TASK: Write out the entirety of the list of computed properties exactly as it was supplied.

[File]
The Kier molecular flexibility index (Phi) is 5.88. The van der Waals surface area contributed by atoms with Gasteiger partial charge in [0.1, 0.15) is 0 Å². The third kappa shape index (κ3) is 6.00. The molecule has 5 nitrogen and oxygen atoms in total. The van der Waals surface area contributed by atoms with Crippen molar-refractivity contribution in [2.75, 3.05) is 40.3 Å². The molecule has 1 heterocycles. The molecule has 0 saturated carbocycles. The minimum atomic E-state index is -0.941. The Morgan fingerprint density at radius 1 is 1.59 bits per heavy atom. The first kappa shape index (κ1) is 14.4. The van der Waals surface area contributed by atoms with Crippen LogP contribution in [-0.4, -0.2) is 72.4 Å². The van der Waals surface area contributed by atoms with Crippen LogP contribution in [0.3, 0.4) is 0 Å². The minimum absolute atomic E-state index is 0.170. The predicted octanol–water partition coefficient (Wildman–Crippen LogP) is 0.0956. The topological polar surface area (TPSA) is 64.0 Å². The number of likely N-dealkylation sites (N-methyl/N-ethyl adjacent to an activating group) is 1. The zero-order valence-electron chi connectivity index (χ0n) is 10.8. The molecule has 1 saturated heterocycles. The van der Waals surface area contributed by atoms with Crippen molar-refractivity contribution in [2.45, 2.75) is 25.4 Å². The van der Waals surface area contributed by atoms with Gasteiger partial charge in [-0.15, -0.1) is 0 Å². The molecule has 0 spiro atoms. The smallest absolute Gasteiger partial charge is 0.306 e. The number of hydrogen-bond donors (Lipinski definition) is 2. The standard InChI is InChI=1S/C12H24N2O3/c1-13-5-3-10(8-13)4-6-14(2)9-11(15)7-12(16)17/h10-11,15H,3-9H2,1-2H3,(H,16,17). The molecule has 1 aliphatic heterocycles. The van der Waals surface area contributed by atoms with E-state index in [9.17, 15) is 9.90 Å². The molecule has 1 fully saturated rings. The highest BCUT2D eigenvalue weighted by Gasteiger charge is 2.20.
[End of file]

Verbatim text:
The Kier molecular flexibility index (Phi) is 5.88. The van der Waals surface area contributed by atoms with Gasteiger partial charge in [0.1, 0.15) is 0 Å². The third kappa shape index (κ3) is 6.00. The molecule has 5 nitrogen and oxygen atoms in total. The van der Waals surface area contributed by atoms with Crippen molar-refractivity contribution in [2.75, 3.05) is 40.3 Å². The molecule has 1 heterocycles. The molecule has 0 saturated carbocycles. The minimum atomic E-state index is -0.941. The Morgan fingerprint density at radius 1 is 1.59 bits per heavy atom. The first kappa shape index (κ1) is 14.4. The van der Waals surface area contributed by atoms with Crippen LogP contribution in [-0.4, -0.2) is 72.4 Å². The van der Waals surface area contributed by atoms with Crippen LogP contribution in [0.3, 0.4) is 0 Å². The minimum absolute atomic E-state index is 0.170. The predicted octanol–water partition coefficient (Wildman–Crippen LogP) is 0.0956. The topological polar surface area (TPSA) is 64.0 Å². The number of likely N-dealkylation sites (N-methyl/N-ethyl adjacent to an activating group) is 1. The zero-order valence-electron chi connectivity index (χ0n) is 10.8. The molecule has 1 saturated heterocycles. The van der Waals surface area contributed by atoms with Crippen molar-refractivity contribution in [2.45, 2.75) is 25.4 Å². The van der Waals surface area contributed by atoms with Gasteiger partial charge in [-0.15, -0.1) is 0 Å². The molecule has 0 spiro atoms. The smallest absolute Gasteiger partial charge is 0.306 e. The number of hydrogen-bond donors (Lipinski definition) is 2. The standard InChI is InChI=1S/C12H24N2O3/c1-13-5-3-10(8-13)4-6-14(2)9-11(15)7-12(16)17/h10-11,15H,3-9H2,1-2H3,(H,16,17). The molecule has 1 aliphatic heterocycles. The van der Waals surface area contributed by atoms with E-state index in [9.17, 15) is 9.90 Å². The molecule has 1 fully saturated rings. The highest BCUT2D eigenvalue weighted by Gasteiger charge is 2.20.